During the 1970s, Courtaulds continued to be a major supplier of carbon fiber for the sporting goods market, with Mitsubishi as its primary customer. In the 1980s, Courtaulds expanded by building a manufacturing plant in California, but the investment did not generate the expected returns, leading to a decision to cease carbon fiber production in 1991. Despite this, the one surviving UK carbon-fiber manufacturer, Inverness-based RK Carbon Fibres Ltd, continues to thrive by creating carbon fiber for industrial applications.

Carbon fiber filament thread is a bundle of many thousand carbon fibers, with each filament having a diameter of 5-8 micrometers and consisting almost exclusively of carbon. Carbon fibers are made from precursors such as rayon, PAN, and pitch. Carbon fiber yarn is rated by linear density or number of filaments per yarn count, with some commonly used types of weave being plain, 2×2 twill, 4×4 twill, and satin.

The manufacturing process typically involves heating the spun PAN filaments to approximately 300℃ in air, which breaks many of the hydrogen bonds and oxidizes the material. The oxidized PAN is then heated to approximately 2000℃ in an inert atmosphere of a gas such as argon, inducing graphitization of the product and changing the molecular bond structure. The chains bond side-to-side, forming narrow graphene sheets that merge to form a single, columnar filament. The resulting product is usually 93-95% carbon. Carbon fibers can also be made using pitch or rayon as the precursor, but the resulting quality is Carbon fiber can be further enhanced by heat treatment processes to create high modulus or high strength carbon. Carbon heated in the range of 1500-2000℃ (carbonization) exhibits the highest tensile strength of up to 820,000 psi (5,650 MPa or N/mm2), while carbon fiber heated from 2500 to 3000℃ (graphitizing) exhibits a higher modulus of elasticity of up to 77,000,000 psi (531 GPa or 531 kN/mm2) [1].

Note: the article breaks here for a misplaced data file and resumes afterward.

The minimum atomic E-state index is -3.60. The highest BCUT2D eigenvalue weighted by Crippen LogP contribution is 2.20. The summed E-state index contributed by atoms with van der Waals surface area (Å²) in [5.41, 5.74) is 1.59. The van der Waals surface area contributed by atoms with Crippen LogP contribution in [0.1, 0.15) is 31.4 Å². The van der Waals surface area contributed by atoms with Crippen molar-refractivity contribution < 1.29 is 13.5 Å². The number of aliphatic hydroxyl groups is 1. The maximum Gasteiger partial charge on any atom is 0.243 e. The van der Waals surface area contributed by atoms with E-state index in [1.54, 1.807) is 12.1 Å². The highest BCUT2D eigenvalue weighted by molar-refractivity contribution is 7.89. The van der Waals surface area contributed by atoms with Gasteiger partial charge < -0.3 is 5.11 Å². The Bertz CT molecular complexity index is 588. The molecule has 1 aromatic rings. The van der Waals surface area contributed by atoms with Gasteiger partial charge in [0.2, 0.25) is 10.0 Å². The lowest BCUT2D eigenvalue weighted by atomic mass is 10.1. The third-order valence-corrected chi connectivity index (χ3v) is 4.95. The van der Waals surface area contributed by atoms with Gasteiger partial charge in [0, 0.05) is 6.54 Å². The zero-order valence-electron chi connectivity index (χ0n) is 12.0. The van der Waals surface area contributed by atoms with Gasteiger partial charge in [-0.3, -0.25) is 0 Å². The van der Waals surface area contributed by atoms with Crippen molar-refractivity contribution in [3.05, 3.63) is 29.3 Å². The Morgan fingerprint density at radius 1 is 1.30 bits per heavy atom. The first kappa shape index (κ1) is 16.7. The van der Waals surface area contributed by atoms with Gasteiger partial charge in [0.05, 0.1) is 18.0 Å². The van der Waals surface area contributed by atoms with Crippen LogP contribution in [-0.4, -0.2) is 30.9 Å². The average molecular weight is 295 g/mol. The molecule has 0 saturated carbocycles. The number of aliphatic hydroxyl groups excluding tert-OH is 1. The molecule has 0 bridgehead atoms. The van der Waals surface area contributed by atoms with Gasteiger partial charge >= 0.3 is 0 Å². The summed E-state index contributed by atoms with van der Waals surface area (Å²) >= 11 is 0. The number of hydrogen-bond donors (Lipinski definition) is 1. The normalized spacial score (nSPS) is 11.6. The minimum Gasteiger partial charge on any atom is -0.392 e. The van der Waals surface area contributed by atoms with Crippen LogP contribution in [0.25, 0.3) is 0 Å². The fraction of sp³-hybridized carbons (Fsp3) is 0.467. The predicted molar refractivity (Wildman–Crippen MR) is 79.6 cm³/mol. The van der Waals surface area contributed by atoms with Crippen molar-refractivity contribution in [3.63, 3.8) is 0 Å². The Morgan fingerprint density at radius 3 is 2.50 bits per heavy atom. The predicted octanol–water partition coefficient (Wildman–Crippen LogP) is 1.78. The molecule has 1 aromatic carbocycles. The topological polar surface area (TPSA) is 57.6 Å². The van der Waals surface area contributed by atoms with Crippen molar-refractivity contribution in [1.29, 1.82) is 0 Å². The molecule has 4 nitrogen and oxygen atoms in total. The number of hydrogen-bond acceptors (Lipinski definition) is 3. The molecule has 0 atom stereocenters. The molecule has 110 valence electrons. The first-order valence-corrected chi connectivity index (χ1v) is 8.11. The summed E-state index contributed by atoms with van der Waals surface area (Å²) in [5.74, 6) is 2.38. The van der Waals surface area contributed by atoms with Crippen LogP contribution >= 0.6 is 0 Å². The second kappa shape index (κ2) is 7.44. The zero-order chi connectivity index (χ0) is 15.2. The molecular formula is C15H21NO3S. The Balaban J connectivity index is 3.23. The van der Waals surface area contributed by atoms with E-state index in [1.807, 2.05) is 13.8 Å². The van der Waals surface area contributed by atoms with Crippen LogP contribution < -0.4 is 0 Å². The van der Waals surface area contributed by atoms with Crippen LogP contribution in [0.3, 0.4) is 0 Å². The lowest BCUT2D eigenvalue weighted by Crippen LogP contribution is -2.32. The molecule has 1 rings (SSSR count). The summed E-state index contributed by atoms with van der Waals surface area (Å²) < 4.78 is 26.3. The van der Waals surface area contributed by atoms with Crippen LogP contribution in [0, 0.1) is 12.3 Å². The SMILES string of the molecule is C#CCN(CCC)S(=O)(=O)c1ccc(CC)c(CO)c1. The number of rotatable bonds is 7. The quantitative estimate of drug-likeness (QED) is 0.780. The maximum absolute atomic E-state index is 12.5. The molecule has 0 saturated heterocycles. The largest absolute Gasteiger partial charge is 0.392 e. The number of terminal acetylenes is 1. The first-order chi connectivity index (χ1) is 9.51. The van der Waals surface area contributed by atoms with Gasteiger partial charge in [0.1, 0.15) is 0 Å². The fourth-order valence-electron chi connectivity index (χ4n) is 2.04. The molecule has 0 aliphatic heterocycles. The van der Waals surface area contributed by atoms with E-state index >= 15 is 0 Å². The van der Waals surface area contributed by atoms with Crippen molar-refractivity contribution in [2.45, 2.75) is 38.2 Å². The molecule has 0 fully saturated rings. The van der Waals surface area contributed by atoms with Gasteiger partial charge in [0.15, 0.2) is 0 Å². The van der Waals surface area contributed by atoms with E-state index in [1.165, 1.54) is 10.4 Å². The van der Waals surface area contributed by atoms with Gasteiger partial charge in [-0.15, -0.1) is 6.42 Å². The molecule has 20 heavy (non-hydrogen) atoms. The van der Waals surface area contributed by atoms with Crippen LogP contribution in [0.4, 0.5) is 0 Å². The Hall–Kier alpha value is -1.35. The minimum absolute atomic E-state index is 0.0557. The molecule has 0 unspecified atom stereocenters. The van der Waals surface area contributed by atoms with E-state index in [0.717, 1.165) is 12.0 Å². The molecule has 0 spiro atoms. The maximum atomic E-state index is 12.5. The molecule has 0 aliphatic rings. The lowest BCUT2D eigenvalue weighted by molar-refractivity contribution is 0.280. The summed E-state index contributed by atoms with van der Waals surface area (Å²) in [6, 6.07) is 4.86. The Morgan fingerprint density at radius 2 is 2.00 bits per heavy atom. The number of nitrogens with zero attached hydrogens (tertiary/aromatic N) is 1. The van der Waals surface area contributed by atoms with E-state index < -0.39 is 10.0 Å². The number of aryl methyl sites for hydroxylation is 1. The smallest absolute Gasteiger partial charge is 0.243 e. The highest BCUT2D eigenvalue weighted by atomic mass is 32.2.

Carbon fiber has several advantages over other materials, such as its high strength-to-weight ratio, low thermal expansion, and high fatigue resistance, making it suitable for various applications. In aerospace, carbon fiber is used for aircraft structures, including wings, fuselages, and tail surfaces [2]. In military applications, carbon fiber is used for body armor and ballistic helmets [3]. In civil engineering, carbon fiber is used for reinforcing concrete structures, such as bridges and buildings, to increase their load-bearing capacity and resistance to earthquakes [4].

Carbon fiber is also commonly used in the motorsports industry, where lightweight components can improve a vehicle’s speed and handling. The Formula One industry has been using carbon fiber since the 1980s, with carbon fiber composites being used for the chassis, suspension components, and aerodynamic parts [5].

Despite its advantages, carbon fiber remains relatively expensive compared to other materials, which limits its use to high-performance applications. However, advancements in manufacturing processes have led to a decrease in cost, making it more accessible to a wider range of industries and applications [6].

In conclusion, carbon fiber is a material with exceptional properties, including its high strength-to-weight ratio and low thermal expansion. Carbon fiber production has come a long way since its inception in the 1950s, and it is now widely used in various applications, including aerospace, military, civil engineering, and motorsports. Further developments in manufacturing processes may lead to more cost-effective production, making carbon fiber more accessible to a wider range of industries and applications.